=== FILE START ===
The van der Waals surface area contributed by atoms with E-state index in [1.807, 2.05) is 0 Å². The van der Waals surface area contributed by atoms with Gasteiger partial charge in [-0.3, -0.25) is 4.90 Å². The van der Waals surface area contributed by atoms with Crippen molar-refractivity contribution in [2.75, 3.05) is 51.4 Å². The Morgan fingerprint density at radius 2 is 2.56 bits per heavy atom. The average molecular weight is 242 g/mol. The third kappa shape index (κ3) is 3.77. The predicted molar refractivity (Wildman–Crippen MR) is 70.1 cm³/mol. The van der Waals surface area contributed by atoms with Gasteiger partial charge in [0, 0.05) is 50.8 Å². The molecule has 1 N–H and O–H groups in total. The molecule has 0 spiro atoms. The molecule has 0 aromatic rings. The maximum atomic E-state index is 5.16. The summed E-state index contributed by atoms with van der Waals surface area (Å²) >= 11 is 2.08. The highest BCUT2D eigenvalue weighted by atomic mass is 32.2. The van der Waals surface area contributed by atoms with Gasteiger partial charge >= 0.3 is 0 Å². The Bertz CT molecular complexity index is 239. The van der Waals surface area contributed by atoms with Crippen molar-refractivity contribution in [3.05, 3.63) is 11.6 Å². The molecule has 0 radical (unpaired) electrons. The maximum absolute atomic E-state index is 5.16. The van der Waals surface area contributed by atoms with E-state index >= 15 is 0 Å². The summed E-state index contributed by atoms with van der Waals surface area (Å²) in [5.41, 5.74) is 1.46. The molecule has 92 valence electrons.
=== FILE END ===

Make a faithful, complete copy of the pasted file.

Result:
The van der Waals surface area contributed by atoms with E-state index in [1.807, 2.05) is 0 Å². The van der Waals surface area contributed by atoms with Gasteiger partial charge in [-0.3, -0.25) is 4.90 Å². The van der Waals surface area contributed by atoms with Crippen molar-refractivity contribution in [2.75, 3.05) is 51.4 Å². The Morgan fingerprint density at radius 2 is 2.56 bits per heavy atom. The average molecular weight is 242 g/mol. The third kappa shape index (κ3) is 3.77. The predicted molar refractivity (Wildman–Crippen MR) is 70.1 cm³/mol. The van der Waals surface area contributed by atoms with Gasteiger partial charge in [0, 0.05) is 50.8 Å². The molecule has 1 N–H and O–H groups in total. The molecule has 0 spiro atoms. The molecule has 0 aromatic rings. The maximum atomic E-state index is 5.16. The summed E-state index contributed by atoms with van der Waals surface area (Å²) >= 11 is 2.08. The highest BCUT2D eigenvalue weighted by atomic mass is 32.2. The van der Waals surface area contributed by atoms with Gasteiger partial charge >= 0.3 is 0 Å². The Bertz CT molecular complexity index is 239. The van der Waals surface area contributed by atoms with Crippen molar-refractivity contribution in [3.05, 3.63) is 11.6 Å². The molecule has 0 radical (unpaired) electrons. The maximum absolute atomic E-state index is 5.16. The van der Waals surface area contributed by atoms with E-state index >= 15 is 0 Å². The summed E-state index contributed by atoms with van der Waals surface area (Å²) in [5.41, 5.74) is 1.46. The molecule has 92 valence electrons.